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Thursday, April 24, 2014

City’s efforts to match kids, therapists fall short

By Sarina Trangle
Posted
Marisol Díaz/The Riverdale Press
Moriel Hirsch-Hoffman, 5, swings across the monkey bars as therapist Dorian Pascoe, of Pascoe Pediatric Physical Therapy, provides guidance on Aug. 16.
Marisol Díaz/The Riverdale Press
Moriel Hirsch-Hoffman, 5, swings on a bolster swing with help from therapist Dorian Pascoe, of Pascoe Pediatric Physical Therapy on Aug. 16.
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Nearly one year after the city expanded the number of agencies it contracts to connect therapists to private school students and preschool-age children, many independent therapists in the area reliant upon Department of Education (DOE) contracts are struggling to survive.  Meanwhile, parents of special needs students here complain too few qualified local therapists are available to provide services critical to their children.

Kids in Motion — a sensory gym that offered occupational therapy primarily to children with autism — closed this summer because it lost most of its clientele when the DOE expanded its use of agencies to provide therapy for students.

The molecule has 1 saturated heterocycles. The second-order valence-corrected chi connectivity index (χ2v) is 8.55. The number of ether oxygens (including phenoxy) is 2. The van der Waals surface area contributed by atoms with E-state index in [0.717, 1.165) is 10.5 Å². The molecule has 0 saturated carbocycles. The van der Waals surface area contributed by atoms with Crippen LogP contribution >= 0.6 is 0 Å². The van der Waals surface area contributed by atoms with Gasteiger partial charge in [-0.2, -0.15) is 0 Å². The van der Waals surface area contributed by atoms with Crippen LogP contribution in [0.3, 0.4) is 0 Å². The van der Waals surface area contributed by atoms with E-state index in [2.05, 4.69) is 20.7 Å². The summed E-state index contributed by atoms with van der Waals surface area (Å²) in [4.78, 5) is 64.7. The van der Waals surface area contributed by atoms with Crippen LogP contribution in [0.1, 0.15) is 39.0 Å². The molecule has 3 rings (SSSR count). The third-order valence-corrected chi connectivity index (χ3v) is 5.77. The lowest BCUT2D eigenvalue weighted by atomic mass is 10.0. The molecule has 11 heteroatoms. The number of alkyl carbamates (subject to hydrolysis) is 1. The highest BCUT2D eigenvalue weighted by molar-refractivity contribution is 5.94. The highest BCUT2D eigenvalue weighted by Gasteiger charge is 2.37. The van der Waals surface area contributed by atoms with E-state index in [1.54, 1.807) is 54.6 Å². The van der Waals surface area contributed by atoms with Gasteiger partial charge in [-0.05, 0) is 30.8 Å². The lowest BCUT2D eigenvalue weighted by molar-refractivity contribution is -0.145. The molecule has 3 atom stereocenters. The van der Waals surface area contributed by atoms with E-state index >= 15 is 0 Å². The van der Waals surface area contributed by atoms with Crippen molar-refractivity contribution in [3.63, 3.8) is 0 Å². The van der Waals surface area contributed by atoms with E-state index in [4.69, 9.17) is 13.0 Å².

Today, some therapists based in the area say they decline DOE contracts and seek private clients because the department failed to properly announce the changes in 2012, complicating the process. 

Dorian Pascoe, who opened a sensory gym called Pascoe Pediatric Physical Therapy in Spuyten Duyvil this summer, said she reduced by half the percentage of contracts with the DOE this year in effort to boost profits.  Next year, she plans to accept fewer children whose families pay for her services with city vouchers. 

Besides Ms. Pascoe’s gym, two similar facilities operate in the Riverdale/Kingsbridge area including RiverKids and Kouli’s Sensory Gym.  An occupational therapist working at Multiple Intelligence School, PS/MS 37, runs Kouli’s, which prohibits the gym from accepting DOE clients younger than 5-years-old due to potential conflicts of interests.

Ms. Pascoe said in the last two weeks, more than a dozen parents have told her they are experiencing difficulty locating a therapist to treat their children because many are no longer working with the DOE after last year’s disruption.

“The problem is independent providers such as myself book up, and can’t guarantee those families spots, so they have to go through the whole process and in the end even if they have a contract [with an independent provider] there are no longer any therapists to fill it,” Ms. Pascoe said.

The DOE failed to respond to a request for comment.

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